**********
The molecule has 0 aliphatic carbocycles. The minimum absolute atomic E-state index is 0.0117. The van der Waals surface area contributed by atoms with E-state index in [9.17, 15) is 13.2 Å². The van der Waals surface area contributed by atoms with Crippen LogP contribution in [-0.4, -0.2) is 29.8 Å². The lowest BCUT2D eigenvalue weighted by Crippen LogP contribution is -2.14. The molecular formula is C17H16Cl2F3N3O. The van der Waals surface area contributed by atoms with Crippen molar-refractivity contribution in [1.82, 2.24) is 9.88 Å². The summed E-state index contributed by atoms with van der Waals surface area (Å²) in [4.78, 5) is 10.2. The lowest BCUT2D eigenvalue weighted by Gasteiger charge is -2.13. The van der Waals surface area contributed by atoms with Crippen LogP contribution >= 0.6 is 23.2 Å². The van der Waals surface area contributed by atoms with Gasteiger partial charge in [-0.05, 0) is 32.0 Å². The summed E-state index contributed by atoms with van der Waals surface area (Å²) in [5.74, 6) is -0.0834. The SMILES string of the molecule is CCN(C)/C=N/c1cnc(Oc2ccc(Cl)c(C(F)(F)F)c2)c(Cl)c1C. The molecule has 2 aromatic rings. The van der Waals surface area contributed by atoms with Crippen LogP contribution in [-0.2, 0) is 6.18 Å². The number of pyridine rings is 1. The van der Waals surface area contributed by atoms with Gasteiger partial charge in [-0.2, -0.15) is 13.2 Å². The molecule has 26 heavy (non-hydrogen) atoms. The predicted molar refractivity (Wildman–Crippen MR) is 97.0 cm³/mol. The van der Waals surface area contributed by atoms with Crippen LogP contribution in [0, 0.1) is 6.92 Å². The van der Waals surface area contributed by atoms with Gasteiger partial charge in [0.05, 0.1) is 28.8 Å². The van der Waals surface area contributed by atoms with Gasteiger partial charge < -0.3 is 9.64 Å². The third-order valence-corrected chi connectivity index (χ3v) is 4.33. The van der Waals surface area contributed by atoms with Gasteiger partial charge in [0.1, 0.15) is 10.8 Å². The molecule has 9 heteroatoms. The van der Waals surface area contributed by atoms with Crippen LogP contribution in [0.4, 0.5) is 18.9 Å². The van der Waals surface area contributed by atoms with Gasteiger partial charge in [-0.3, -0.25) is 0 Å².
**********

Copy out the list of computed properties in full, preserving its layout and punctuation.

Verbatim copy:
The molecule has 0 aliphatic carbocycles. The minimum absolute atomic E-state index is 0.0117. The van der Waals surface area contributed by atoms with E-state index in [9.17, 15) is 13.2 Å². The van der Waals surface area contributed by atoms with Crippen LogP contribution in [-0.4, -0.2) is 29.8 Å². The lowest BCUT2D eigenvalue weighted by Crippen LogP contribution is -2.14. The molecular formula is C17H16Cl2F3N3O. The van der Waals surface area contributed by atoms with Crippen molar-refractivity contribution in [1.82, 2.24) is 9.88 Å². The summed E-state index contributed by atoms with van der Waals surface area (Å²) in [4.78, 5) is 10.2. The lowest BCUT2D eigenvalue weighted by Gasteiger charge is -2.13. The van der Waals surface area contributed by atoms with Crippen LogP contribution >= 0.6 is 23.2 Å². The van der Waals surface area contributed by atoms with Gasteiger partial charge in [-0.05, 0) is 32.0 Å². The summed E-state index contributed by atoms with van der Waals surface area (Å²) in [5.74, 6) is -0.0834. The SMILES string of the molecule is CCN(C)/C=N/c1cnc(Oc2ccc(Cl)c(C(F)(F)F)c2)c(Cl)c1C. The molecule has 2 aromatic rings. The van der Waals surface area contributed by atoms with Crippen LogP contribution in [-0.2, 0) is 6.18 Å². The number of pyridine rings is 1. The van der Waals surface area contributed by atoms with Gasteiger partial charge in [-0.2, -0.15) is 13.2 Å². The molecule has 26 heavy (non-hydrogen) atoms. The predicted molar refractivity (Wildman–Crippen MR) is 97.0 cm³/mol. The van der Waals surface area contributed by atoms with Crippen LogP contribution in [0, 0.1) is 6.92 Å². The van der Waals surface area contributed by atoms with Gasteiger partial charge in [0.05, 0.1) is 28.8 Å². The van der Waals surface area contributed by atoms with Gasteiger partial charge < -0.3 is 9.64 Å². The third-order valence-corrected chi connectivity index (χ3v) is 4.33. The van der Waals surface area contributed by atoms with Gasteiger partial charge in [0.1, 0.15) is 10.8 Å². The molecule has 9 heteroatoms. The van der Waals surface area contributed by atoms with Crippen LogP contribution in [0.4, 0.5) is 18.9 Å². The van der Waals surface area contributed by atoms with Gasteiger partial charge in [-0.3, -0.25) is 0 Å².